Luxury hotel groups starting their own cruise lines seem to be all the rage nowadays. With Ritz-Carlton Yacht Collection having recently launched, and Four Seasons Yachts having recently been announced, Aman also wants in on the action…
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Aman Group & Cruise Saudi building 600-foot yacht
Italy’s T. Mariotti shipyard has signed a contract to build a new luxury cruise ship, which is being promoted as the “first resort at sea” (though that’s… questionable). The cruise ship will be built for Neptune Co., which is a joint venture between luxury hotel group Aman and Cruise Saudi.
For now this is being referred to as Project Sama, though the name of the first ship will only be announced closer to the first sailing, anticipated in 2026. Aman’s cruise ship will be approximately 600 feet long, and 23,000 gross tons. It will feature 50 suites, each of which will have a balcony.
The ship is expected to have two helipads, a beach club, several dining options, a spa with a Japanese garden, and more.
For those not familiar, Cruise Saudi is owned by Saudi Arabia’s Public Investment Fund, and is intended to promote the cruise and tourism industry in Saudi Arabia. The country is targeting having five cruise ports in the country, and welcoming a million cruise passengers by 2028.
There aren’t yet details about what kind of itineraries this ship will sail, though one has to wonder if this might be pretty Saudi Arabia-centric, given the ownership structure. I imagine that would limit the interest of many.
Aman has no appeal to me anymore
Back in the day, Aman was the most innovative luxury hotel group in the world. Aman opened properties where other brands would never even consider, often in the middle of nowhere. The brand was about offering incredibly luxurious experiences in areas that were otherwise untouched.
In 2014, Aman founder Adrian Zecha (who is a legend in the hospitality space) sold the brand, and ever since it has been going downhill, at least in terms of its direction. Most of the original properties are still open, but the new hotels that have been in the pipeline haven’t been inspired by passion to build a special experience, but rather have just been centered around trying to monetize the brand and turn it into a real estate play to sell residences to billionaires in already hot markets.
So while Aman used to open properties in places off the beaten path, Aman’s recently opened hotels and properties in the pipeline are in Bangkok, Los Cabos, Miami, New York, and Beverly Hills. Let me remind you of how Aman has long marketed itself:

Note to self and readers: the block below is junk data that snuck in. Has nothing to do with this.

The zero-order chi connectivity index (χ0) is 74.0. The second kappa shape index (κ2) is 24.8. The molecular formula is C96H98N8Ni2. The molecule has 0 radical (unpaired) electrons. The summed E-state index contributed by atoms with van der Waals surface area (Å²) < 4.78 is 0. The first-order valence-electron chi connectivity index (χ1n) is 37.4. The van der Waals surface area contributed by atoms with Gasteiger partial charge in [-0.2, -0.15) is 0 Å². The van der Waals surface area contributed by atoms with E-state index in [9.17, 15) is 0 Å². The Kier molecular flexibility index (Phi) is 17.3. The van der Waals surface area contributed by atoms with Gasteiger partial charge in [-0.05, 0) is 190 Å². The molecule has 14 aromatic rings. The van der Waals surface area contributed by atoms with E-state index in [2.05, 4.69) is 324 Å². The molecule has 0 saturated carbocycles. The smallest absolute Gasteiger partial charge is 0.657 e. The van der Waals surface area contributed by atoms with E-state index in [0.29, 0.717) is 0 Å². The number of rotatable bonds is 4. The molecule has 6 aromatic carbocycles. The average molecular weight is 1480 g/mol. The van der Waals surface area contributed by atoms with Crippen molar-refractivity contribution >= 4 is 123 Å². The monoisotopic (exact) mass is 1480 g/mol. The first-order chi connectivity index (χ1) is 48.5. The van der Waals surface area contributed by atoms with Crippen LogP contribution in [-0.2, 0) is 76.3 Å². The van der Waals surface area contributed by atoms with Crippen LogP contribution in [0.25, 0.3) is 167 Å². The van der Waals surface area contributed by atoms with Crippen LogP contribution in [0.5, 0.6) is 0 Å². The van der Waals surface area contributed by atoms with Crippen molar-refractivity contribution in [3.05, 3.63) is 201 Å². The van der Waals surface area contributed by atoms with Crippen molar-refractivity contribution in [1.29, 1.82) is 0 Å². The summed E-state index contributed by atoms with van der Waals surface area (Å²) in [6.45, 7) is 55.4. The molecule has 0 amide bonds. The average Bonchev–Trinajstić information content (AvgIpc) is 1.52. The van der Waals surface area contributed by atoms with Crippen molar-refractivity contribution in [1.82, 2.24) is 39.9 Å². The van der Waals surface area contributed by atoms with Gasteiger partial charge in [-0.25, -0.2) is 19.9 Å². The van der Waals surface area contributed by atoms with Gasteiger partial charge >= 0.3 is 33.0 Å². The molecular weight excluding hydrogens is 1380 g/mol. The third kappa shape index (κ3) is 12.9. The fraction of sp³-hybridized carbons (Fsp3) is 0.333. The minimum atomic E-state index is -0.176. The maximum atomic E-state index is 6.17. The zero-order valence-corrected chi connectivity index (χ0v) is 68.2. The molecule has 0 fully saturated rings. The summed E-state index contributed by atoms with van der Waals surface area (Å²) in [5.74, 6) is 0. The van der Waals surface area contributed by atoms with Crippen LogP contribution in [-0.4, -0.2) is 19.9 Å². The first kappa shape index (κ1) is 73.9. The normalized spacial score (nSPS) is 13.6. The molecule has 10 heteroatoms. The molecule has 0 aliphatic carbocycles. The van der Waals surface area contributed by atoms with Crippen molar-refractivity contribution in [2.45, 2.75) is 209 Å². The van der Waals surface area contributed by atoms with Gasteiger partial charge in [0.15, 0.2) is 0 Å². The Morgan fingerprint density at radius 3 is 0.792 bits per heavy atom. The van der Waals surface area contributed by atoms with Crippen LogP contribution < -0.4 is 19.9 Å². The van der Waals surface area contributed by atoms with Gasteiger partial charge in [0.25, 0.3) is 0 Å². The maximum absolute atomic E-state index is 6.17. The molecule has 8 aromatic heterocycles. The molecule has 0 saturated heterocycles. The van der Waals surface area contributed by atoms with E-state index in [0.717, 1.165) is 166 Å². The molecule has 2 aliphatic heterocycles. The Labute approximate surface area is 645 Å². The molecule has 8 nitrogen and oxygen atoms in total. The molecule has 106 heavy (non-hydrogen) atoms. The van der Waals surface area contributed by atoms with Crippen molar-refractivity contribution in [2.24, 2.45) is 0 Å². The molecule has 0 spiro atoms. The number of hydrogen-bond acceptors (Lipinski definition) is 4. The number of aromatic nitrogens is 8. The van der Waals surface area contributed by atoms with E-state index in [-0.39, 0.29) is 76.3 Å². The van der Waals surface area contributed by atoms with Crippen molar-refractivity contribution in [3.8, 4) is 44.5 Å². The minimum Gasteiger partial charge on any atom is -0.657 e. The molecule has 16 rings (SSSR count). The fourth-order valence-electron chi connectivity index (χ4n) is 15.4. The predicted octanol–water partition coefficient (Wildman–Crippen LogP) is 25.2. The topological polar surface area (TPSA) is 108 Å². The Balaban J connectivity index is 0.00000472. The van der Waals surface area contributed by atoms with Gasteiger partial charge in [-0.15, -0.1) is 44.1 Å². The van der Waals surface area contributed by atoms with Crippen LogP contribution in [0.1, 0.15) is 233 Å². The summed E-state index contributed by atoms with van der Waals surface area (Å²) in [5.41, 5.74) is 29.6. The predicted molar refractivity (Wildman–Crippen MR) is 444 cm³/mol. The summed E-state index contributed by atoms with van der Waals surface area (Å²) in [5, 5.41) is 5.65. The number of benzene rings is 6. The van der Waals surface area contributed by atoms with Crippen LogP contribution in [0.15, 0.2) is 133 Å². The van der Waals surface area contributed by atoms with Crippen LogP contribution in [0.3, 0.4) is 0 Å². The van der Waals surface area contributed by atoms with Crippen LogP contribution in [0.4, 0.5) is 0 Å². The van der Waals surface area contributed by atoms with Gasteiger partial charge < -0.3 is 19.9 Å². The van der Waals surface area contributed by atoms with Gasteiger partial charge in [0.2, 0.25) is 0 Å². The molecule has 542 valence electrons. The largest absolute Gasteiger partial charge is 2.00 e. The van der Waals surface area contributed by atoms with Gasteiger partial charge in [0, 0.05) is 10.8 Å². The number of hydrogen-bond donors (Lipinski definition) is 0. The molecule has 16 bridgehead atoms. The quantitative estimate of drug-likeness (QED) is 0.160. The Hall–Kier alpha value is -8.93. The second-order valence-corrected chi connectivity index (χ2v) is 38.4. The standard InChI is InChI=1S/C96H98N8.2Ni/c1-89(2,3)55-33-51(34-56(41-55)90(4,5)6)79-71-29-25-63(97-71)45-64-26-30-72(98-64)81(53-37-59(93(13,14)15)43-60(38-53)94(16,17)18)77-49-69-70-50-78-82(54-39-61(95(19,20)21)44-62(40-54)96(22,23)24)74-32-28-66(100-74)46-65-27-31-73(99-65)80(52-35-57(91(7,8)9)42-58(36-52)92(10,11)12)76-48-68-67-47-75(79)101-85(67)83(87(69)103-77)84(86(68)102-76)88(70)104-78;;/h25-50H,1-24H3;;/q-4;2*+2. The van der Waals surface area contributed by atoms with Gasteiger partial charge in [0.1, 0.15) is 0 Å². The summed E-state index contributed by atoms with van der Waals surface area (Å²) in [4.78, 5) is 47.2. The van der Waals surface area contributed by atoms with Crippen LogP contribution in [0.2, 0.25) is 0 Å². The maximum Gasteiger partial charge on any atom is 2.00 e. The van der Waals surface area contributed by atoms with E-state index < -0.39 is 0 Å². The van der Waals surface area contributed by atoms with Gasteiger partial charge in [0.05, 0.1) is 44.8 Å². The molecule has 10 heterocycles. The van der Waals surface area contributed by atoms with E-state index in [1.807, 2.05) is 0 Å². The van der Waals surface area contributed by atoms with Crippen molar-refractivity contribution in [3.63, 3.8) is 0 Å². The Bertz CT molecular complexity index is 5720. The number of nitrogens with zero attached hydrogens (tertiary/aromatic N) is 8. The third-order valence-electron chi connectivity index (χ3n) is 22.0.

‘Aman’ meaning ‘peace’ in Sanskrit, has for thirty years. provided guests with the opportunity to escape the frenetic pace of life and to retreat into a balanced, calmer, and more measured way of being.
Yes, nothing quite says escaping the frenetic pace of life like a property in Midtown Manhattan…
I suppose you can’t blame Aman’s current owner for wanting to maximize his return on investment, as I’m sure there are many people willing to pay for these residences and experiences. But it also makes me sad that a brand that was once so deeply rooted in creating special experiences is now simply targeting every market that already has way too many hotels.
While Aman used to be my favorite hotel group, personally it’s not a brand that interests me anymore:
- I’ve stayed at many of the good “original” properties, and frankly my last few Aman stays haven’t been very good
- I’ve had some unpleasant interactions with people trying to protect the CEO’s reputation, which I don’t want to get into too much, given the number of (questionable to me) defamation lawsuits that the CEO has filed
- Aman used to be a brand frequented by people who enjoyed these unique hotel experiences, while nowadays it seems to be attracting a different crowd
- Many of the great on-property managers have left the brand and moved on to greener pastures
While this is by no means an academic, peer-reviewed story, Curbed had an interesting story a while back about Aman New York and Aman’s founder, which is worth a read.
Aman will be getting into the luxury cruise space in 2026, with the launch of a 600-foot yacht. Given that this is a joint venture with Cruise Saudi (intended to promote cruising in Saudi Arabia), I’m curious to see what kind of itineraries this ship has. Regardless, you won’t find me on one of these cruises…
What do you make of Aman getting into the luxury cruise industry?